In September of 2018, Prudential Insurance ran an ad as part of its series entitled, “The Story of US.” The ad series highlighted particular economic struggles experienced by residents of specific small cities and towns in The United States. In the longer version of the September 2018 ad, Elsie Elier of Monowi, Nebraska talked about how much she missed her late husband, Rudy Elier, who died in 2004. She says she still keeps a photo of him prominently displayed in their formerly jointly owned business, Monowi Tavern, as though he could offer her guidance when she made difficult decisions. Like many widows grieving joyful marriages, Elier felt as though she were alone. In Elier’s case though, she truly was. By the time the town’s 2010 census was taken, she had become the sole resident of the town of Monowi.
When Monowi was founded in 1902, roughly thirty-three percent of Americans worked as farmers. Since Monowi was almost exclusively a farming community, the pervasiveness of America’s agrarian culture benefited the town. After reaching its largest population, one hundred fifty residents, in the 1930s, Monowi’s population steadily declined. The increase in automated farming isn’t singularly responsible for that decline, but it’s a primary factor. According to the U.S. Bureau of Labor’s statistics, technological advances in farm equipment caused increased productivity while making farming less labor intensive. Farms could produce more grain, milk, and meat while employing fewer people. Now fewer than two percent of Americans work in agriculture, and Monowi’s population (or, rather, its near lack of one) reflects that socioeconomic shift in America’s workforce. Even Elsie Elier’s son and daughter left their hometown due to its dearth of economic opportunities.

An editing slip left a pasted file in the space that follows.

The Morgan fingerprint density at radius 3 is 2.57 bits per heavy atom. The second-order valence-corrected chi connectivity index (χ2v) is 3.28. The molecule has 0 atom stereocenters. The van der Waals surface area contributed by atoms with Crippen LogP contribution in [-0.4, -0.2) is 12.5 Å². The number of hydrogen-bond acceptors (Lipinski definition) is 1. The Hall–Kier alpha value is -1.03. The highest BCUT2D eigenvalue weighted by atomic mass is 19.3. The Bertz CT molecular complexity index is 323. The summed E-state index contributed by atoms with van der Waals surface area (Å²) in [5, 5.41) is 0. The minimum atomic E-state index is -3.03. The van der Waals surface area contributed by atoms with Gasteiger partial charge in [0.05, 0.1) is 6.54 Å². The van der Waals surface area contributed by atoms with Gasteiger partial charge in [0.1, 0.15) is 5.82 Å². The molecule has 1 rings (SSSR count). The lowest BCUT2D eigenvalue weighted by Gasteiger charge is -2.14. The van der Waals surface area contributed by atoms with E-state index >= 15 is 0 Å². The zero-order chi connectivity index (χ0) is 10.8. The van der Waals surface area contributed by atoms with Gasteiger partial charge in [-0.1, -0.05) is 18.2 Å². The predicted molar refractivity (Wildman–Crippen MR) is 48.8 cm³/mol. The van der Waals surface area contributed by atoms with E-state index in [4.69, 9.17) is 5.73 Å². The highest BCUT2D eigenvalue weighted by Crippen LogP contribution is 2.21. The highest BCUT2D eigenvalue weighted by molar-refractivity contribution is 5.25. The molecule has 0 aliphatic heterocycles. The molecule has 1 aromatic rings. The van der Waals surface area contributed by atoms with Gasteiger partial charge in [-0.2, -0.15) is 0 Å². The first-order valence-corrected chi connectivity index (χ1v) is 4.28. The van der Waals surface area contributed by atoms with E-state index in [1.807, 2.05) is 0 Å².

Elier may not have been able to save an entire farming community, but she is literally saving her town. Monowi isn’t the only sparsely populated American town, but it is the only one that remains incorporated. A city or town that is incorporated is entitled to certain community services made possible by the collection of municipal taxes. Services to which incorporation entitles a town’s residents include: running water, electricity, mail delivery. trash disposal, city planning and highway repair, and the awarding of requested licenses. Because an incorporated town has to have a recognized system of government, Elier runs for mayor during every election cycle. She even puts out campaign yard signs, despite her lack of competition. As both the town’s treasurer, and its most reliable tax payer, she pays herself five hundred dollars per year to keep her water running and her electricity turned on. Every year she creates a road plan for Monowi, which she submits to the governor’s office in order to be eligible for state funding for roadwork. She also applies for and grants herself liquor and tobacco licenses foe her own business, Monowi’s Tavern. She says her tavern has regular customers, despite her being the town’s only resident. She keeps it open six days a week, opening at 9:00 AM every day. After her colon cancer was successfully treated in 2011, she decided she deserved Mondays off. If Elier has an admirable dedication to Monowi, she also acknowledges her unique situation with a wry sense of humor. According to a sign posted on her tavern’s wall, she serves, “the coldest beer in town.”